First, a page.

Worker-owned Bay Area food businesses are on the rise. Is it a turning point for the industry?

After a decade of building Local Butcher Shop from the ground up, co-owners Aaron and Monica Rocchino started to hit a breaking point with the Berkeley business.

For years, the sustainable meat shop off Shattuck Avenue had been the couple’s entire life. If the security alarm went off in the middle of the night, they got out of bed in San Rafael and drove to Berkeley to turn it off. Work emergencies kept them from picking up their daughter from dance class. Any ambitious, creative business ideas they wanted to pursue mostly got swallowed up by the daily grind. It wore on them.

But in 2021, as the pandemic was devastating small businesses throughout the Bay Area, they stumbled on a way to step away from Local Butcher Shop while keeping it alive: worker ownership. They decided to sell it to their employees.

“Longer term, it’s a much more sustainable way to run a business,” Aaron Rocchino said. “The entire shop was on my and Monica’s shoulders. No matter what happened, when it happened, where it happened, it was us.”

Local Butcher Shop is part of a new wave of Bay Area food businesses converting to some form of worker ownership, including Reem’s in San Francisco and Oakland, San Francisco-based Ritual Coffee and Bette’s Oceanview Diner in Berkeley. It’s a major shift spurred in part by the pandemic and owners’ search for a more sustainable and equitable future in the restaurant industry.

The Bay Area has a long-standing culture of cooperatives and employee-owned food businesses, such as Berkeley’s Cheese Board Collective and San Francisco’s Rainbow Grocery. According to a 2016 study by Oakland nonprofit Project Equity, the Bay Area then had 56 worker cooperatives, the most in any metro region in the country. Some new businesses are starting life as cooperatives, such as Fluid Cooperative Cafe inside the La Cocina food hall in San Francisco.

But these moves by older businesses to worker ownership may signal a turning point for a model that is still misunderstood and dismissed in many industries. Advocates see worker ownership as an alternative to closing a longtime business, as was the case with Bette’s diner. Baby boomers nearing retirement age own half of private businesses in the Bay Area, according to Project Equity. It’s a statistic the nonprofit fears will lead to a wave of closures without concerted action, including converting to worker-owned businesses. The model is also a strategy to address wage gaps, employee satisfaction and other issues.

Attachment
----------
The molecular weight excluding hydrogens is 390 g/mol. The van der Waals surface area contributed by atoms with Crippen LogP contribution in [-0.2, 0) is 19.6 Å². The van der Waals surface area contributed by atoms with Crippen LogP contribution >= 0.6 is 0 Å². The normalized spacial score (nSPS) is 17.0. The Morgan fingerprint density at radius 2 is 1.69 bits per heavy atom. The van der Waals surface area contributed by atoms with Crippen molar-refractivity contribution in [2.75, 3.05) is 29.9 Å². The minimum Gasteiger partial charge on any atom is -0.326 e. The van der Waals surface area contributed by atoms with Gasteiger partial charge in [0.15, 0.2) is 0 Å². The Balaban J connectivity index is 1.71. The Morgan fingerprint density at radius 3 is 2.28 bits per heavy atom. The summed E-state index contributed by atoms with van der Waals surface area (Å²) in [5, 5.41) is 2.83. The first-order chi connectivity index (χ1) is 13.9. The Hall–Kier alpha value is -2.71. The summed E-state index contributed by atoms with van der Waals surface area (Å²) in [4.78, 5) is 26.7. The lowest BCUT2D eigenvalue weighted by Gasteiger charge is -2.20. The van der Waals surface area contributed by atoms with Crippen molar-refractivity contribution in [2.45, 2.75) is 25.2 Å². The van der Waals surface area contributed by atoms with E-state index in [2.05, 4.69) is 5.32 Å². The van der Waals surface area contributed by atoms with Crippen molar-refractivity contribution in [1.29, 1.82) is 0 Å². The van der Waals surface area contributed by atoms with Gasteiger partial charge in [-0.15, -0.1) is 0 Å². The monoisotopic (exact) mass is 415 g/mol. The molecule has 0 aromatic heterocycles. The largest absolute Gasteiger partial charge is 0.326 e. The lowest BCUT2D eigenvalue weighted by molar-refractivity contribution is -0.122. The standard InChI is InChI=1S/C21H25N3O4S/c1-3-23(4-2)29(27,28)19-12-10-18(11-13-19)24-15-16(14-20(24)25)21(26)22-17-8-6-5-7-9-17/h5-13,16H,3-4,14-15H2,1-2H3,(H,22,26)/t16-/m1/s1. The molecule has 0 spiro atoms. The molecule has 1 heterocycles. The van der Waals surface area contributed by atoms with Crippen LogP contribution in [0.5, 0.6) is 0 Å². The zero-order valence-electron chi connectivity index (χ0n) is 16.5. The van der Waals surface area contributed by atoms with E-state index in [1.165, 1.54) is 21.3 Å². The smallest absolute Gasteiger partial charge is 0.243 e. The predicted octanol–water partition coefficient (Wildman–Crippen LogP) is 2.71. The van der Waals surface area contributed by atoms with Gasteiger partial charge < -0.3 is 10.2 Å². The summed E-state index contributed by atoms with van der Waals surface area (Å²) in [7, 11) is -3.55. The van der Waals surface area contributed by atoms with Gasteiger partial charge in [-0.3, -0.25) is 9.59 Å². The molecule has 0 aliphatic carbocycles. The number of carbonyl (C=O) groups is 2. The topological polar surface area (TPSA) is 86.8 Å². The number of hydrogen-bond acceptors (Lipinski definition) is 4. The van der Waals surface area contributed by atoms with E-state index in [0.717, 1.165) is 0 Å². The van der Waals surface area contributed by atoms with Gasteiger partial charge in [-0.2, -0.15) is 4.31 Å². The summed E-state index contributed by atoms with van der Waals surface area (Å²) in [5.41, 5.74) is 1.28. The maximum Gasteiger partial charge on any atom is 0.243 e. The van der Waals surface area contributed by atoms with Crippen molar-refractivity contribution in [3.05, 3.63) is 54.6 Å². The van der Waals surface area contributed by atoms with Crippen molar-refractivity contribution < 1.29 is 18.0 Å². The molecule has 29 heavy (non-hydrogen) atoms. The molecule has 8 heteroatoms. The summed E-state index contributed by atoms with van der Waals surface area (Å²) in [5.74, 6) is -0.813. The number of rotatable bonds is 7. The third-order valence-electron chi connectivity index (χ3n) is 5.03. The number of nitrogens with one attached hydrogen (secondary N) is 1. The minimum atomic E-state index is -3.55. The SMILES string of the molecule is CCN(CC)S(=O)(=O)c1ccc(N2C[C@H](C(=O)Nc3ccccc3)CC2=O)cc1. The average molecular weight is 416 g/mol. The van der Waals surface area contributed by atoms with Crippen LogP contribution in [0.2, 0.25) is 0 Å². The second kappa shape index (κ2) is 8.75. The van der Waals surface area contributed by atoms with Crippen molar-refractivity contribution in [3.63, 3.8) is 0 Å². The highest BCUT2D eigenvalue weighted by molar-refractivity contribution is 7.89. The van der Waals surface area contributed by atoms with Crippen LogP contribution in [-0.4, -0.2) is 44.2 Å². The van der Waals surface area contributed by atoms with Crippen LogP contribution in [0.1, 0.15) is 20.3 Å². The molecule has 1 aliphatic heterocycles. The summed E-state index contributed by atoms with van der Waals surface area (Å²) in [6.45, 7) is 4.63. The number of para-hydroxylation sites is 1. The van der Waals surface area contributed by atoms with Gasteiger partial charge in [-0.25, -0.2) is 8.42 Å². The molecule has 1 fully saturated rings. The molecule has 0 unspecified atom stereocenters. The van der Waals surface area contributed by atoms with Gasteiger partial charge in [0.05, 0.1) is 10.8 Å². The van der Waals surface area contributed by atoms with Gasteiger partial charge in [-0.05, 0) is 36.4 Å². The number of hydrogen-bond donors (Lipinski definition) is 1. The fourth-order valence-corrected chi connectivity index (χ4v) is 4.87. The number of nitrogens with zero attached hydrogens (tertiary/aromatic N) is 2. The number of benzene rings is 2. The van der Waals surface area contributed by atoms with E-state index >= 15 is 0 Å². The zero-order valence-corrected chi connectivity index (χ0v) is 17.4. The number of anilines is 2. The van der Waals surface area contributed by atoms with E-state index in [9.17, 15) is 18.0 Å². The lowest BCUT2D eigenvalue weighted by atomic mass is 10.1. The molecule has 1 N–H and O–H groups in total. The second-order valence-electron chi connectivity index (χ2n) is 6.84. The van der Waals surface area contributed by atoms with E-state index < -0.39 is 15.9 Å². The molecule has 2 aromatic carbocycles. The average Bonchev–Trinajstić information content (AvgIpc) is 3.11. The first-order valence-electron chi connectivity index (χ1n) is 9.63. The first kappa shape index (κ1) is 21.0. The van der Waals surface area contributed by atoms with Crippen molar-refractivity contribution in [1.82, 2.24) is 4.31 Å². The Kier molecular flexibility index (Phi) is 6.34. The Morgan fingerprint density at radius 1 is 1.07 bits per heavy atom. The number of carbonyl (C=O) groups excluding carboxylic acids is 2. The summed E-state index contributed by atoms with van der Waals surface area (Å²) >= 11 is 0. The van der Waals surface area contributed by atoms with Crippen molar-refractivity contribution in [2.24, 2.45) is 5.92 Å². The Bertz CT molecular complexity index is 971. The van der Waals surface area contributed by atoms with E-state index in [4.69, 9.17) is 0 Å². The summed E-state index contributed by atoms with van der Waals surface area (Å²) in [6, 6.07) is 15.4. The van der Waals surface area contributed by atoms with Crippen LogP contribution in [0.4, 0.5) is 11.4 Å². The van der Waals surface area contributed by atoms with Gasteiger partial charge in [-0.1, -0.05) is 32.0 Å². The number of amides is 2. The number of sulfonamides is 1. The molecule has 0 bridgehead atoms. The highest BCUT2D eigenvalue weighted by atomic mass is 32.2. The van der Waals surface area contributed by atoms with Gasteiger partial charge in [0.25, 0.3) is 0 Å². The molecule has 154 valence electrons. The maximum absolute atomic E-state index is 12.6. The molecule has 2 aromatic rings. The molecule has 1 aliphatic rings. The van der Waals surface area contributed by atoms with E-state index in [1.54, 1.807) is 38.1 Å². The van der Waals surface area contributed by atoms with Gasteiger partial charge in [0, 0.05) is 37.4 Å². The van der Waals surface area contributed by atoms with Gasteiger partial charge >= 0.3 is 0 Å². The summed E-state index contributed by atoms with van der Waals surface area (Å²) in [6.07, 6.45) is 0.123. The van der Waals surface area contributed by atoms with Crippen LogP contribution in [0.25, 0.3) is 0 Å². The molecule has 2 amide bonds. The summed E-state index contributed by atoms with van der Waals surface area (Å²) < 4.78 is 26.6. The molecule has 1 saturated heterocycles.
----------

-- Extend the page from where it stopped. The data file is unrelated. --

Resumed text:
Project Equity, which is currently working with 10 food service companies including Ritual and Local Butcher Shop, has seen an increase in employee ownership inquiries.

“This is the future of business,” said Ritual founder Eileen Rinaldi. “I believe in this movement as something that is good for small businesses, individuals, communities, and ultimately the world.”

Merl Goodsell (left) breaks down a bird while former owner Aaron Rocchino puts a tenderloin out for display at Local Butcher Shop on Nov. 11, 2021. Rocchino has since sold the business to his employees.

Jessica Christian/The Chronicle

Of the four businesses changing their ownership models, Local Butcher Shop is the only one that’s officially transitioned. Five former employees who are now worker-owners spent most of 2021 learning about shared governance and deciding how they wanted to structure the business. They also shadowed the Rocchinos, who brought on Project Equity to guide the process.